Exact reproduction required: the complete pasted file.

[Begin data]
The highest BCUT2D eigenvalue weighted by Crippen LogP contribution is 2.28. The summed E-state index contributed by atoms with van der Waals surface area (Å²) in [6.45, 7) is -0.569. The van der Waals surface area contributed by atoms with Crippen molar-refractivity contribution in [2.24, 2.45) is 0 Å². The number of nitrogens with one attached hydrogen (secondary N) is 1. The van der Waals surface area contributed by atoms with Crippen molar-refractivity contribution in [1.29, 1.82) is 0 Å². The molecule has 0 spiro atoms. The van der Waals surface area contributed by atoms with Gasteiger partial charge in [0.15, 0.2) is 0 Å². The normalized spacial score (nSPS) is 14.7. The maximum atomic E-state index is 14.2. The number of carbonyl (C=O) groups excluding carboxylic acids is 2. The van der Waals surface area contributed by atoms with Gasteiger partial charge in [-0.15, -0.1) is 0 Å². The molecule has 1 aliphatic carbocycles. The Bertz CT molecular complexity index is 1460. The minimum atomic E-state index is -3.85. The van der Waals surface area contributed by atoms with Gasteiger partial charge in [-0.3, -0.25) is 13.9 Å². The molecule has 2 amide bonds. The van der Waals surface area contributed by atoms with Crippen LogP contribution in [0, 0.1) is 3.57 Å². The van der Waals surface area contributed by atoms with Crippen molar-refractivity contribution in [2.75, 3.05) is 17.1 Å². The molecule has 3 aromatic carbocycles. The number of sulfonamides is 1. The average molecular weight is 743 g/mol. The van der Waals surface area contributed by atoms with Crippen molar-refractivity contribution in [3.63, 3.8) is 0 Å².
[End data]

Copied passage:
The highest BCUT2D eigenvalue weighted by Crippen LogP contribution is 2.28. The summed E-state index contributed by atoms with van der Waals surface area (Å²) in [6.45, 7) is -0.569. The van der Waals surface area contributed by atoms with Crippen molar-refractivity contribution in [2.24, 2.45) is 0 Å². The number of nitrogens with one attached hydrogen (secondary N) is 1. The van der Waals surface area contributed by atoms with Crippen molar-refractivity contribution in [1.29, 1.82) is 0 Å². The molecule has 0 spiro atoms. The van der Waals surface area contributed by atoms with Gasteiger partial charge in [0.15, 0.2) is 0 Å². The normalized spacial score (nSPS) is 14.7. The maximum atomic E-state index is 14.2. The number of carbonyl (C=O) groups excluding carboxylic acids is 2. The van der Waals surface area contributed by atoms with Gasteiger partial charge in [-0.15, -0.1) is 0 Å². The molecule has 1 aliphatic carbocycles. The Bertz CT molecular complexity index is 1460. The minimum atomic E-state index is -3.85. The van der Waals surface area contributed by atoms with Gasteiger partial charge in [-0.3, -0.25) is 13.9 Å². The molecule has 2 amide bonds. The van der Waals surface area contributed by atoms with Crippen LogP contribution in [0, 0.1) is 3.57 Å². The van der Waals surface area contributed by atoms with Crippen molar-refractivity contribution in [2.75, 3.05) is 17.1 Å². The molecule has 3 aromatic carbocycles. The number of sulfonamides is 1. The average molecular weight is 743 g/mol. The van der Waals surface area contributed by atoms with Crippen molar-refractivity contribution in [3.63, 3.8) is 0 Å².